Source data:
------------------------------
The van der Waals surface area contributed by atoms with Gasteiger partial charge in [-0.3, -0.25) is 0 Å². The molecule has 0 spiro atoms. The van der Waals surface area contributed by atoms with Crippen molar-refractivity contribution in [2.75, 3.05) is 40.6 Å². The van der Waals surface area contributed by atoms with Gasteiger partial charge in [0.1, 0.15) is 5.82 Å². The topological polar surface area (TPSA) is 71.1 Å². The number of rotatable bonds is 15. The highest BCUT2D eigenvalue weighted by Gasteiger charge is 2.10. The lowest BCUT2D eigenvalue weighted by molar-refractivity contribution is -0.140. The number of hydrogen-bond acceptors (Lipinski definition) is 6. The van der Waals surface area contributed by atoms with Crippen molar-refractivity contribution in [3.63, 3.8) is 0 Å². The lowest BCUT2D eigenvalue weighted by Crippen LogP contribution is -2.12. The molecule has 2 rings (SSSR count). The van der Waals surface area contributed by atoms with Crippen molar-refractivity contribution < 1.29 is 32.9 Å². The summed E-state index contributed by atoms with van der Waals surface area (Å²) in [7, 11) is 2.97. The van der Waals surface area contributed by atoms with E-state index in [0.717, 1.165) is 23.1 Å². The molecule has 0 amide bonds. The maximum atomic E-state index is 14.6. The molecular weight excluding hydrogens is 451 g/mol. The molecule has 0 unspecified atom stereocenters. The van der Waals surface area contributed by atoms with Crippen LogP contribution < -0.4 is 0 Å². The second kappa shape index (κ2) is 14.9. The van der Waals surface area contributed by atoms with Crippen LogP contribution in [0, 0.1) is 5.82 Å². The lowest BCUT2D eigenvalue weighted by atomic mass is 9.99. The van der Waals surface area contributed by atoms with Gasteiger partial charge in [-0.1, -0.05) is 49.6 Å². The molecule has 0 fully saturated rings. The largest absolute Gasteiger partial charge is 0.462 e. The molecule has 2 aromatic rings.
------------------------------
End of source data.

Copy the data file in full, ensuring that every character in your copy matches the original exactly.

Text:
The van der Waals surface area contributed by atoms with Gasteiger partial charge in [-0.3, -0.25) is 0 Å². The molecule has 0 spiro atoms. The van der Waals surface area contributed by atoms with Crippen molar-refractivity contribution in [2.75, 3.05) is 40.6 Å². The van der Waals surface area contributed by atoms with Gasteiger partial charge in [0.1, 0.15) is 5.82 Å². The topological polar surface area (TPSA) is 71.1 Å². The number of rotatable bonds is 15. The highest BCUT2D eigenvalue weighted by Gasteiger charge is 2.10. The lowest BCUT2D eigenvalue weighted by molar-refractivity contribution is -0.140. The number of hydrogen-bond acceptors (Lipinski definition) is 6. The van der Waals surface area contributed by atoms with Crippen molar-refractivity contribution in [3.63, 3.8) is 0 Å². The lowest BCUT2D eigenvalue weighted by Crippen LogP contribution is -2.12. The molecule has 2 rings (SSSR count). The van der Waals surface area contributed by atoms with Crippen molar-refractivity contribution < 1.29 is 32.9 Å². The summed E-state index contributed by atoms with van der Waals surface area (Å²) in [7, 11) is 2.97. The van der Waals surface area contributed by atoms with E-state index in [0.717, 1.165) is 23.1 Å². The molecule has 0 amide bonds. The maximum atomic E-state index is 14.6. The molecular weight excluding hydrogens is 451 g/mol. The molecule has 0 unspecified atom stereocenters. The van der Waals surface area contributed by atoms with Crippen LogP contribution < -0.4 is 0 Å². The second kappa shape index (κ2) is 14.9. The van der Waals surface area contributed by atoms with Crippen LogP contribution in [0, 0.1) is 5.82 Å². The lowest BCUT2D eigenvalue weighted by atomic mass is 9.99. The van der Waals surface area contributed by atoms with Gasteiger partial charge in [-0.1, -0.05) is 49.6 Å². The molecule has 0 fully saturated rings. The largest absolute Gasteiger partial charge is 0.462 e. The molecule has 2 aromatic rings.